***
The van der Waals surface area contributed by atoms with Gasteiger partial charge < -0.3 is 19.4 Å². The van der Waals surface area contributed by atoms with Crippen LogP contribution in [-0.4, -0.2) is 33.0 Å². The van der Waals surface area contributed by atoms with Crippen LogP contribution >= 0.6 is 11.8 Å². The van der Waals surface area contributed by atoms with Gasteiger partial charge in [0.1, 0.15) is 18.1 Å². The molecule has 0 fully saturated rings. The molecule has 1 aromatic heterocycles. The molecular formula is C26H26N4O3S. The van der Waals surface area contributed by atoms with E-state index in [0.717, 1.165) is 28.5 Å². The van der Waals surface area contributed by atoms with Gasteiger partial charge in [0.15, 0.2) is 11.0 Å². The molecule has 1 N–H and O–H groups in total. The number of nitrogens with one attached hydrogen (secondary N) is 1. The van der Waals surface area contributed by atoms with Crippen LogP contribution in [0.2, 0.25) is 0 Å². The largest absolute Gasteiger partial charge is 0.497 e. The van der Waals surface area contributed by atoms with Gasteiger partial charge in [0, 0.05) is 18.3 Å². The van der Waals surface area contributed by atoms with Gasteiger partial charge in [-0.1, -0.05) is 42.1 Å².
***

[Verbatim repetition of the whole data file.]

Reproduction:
The van der Waals surface area contributed by atoms with Gasteiger partial charge < -0.3 is 19.4 Å². The van der Waals surface area contributed by atoms with Crippen LogP contribution in [-0.4, -0.2) is 33.0 Å². The van der Waals surface area contributed by atoms with Crippen LogP contribution >= 0.6 is 11.8 Å². The van der Waals surface area contributed by atoms with Gasteiger partial charge in [0.1, 0.15) is 18.1 Å². The molecule has 0 fully saturated rings. The molecule has 1 aromatic heterocycles. The molecular formula is C26H26N4O3S. The van der Waals surface area contributed by atoms with E-state index in [0.717, 1.165) is 28.5 Å². The van der Waals surface area contributed by atoms with Gasteiger partial charge in [0.15, 0.2) is 11.0 Å². The molecule has 1 N–H and O–H groups in total. The number of nitrogens with one attached hydrogen (secondary N) is 1. The van der Waals surface area contributed by atoms with Crippen LogP contribution in [0.2, 0.25) is 0 Å². The largest absolute Gasteiger partial charge is 0.497 e. The van der Waals surface area contributed by atoms with Gasteiger partial charge in [0, 0.05) is 18.3 Å². The van der Waals surface area contributed by atoms with Gasteiger partial charge in [-0.1, -0.05) is 42.1 Å².